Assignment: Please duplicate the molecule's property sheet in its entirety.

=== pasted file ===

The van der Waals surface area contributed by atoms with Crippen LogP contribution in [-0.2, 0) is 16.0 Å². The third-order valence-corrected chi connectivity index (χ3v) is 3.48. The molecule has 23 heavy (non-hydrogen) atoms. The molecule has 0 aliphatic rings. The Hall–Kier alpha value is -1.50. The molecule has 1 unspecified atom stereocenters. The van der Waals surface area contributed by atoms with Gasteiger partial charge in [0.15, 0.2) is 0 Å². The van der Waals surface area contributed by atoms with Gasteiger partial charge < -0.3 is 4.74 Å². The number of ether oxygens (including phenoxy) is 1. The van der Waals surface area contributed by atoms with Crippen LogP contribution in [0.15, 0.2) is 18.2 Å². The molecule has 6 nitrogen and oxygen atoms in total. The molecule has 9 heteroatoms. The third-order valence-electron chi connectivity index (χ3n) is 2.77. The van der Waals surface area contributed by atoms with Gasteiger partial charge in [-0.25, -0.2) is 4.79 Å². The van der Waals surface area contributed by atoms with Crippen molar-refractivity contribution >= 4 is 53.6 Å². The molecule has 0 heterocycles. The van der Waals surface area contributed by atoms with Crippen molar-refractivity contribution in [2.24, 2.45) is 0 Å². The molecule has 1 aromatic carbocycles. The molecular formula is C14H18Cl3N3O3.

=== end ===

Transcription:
The van der Waals surface area contributed by atoms with Crippen LogP contribution in [-0.2, 0) is 16.0 Å². The third-order valence-corrected chi connectivity index (χ3v) is 3.48. The molecule has 23 heavy (non-hydrogen) atoms. The molecule has 0 aliphatic rings. The Hall–Kier alpha value is -1.50. The molecule has 1 unspecified atom stereocenters. The van der Waals surface area contributed by atoms with Gasteiger partial charge in [0.15, 0.2) is 0 Å². The van der Waals surface area contributed by atoms with Gasteiger partial charge < -0.3 is 4.74 Å². The number of ether oxygens (including phenoxy) is 1. The van der Waals surface area contributed by atoms with Crippen LogP contribution in [0.15, 0.2) is 18.2 Å². The molecule has 6 nitrogen and oxygen atoms in total. The molecule has 9 heteroatoms. The third-order valence-electron chi connectivity index (χ3n) is 2.77. The van der Waals surface area contributed by atoms with Gasteiger partial charge in [-0.25, -0.2) is 4.79 Å². The van der Waals surface area contributed by atoms with Crippen molar-refractivity contribution >= 4 is 53.6 Å². The molecule has 0 heterocycles. The van der Waals surface area contributed by atoms with Crippen molar-refractivity contribution in [2.24, 2.45) is 0 Å². The molecule has 1 aromatic carbocycles. The molecular formula is C14H18Cl3N3O3.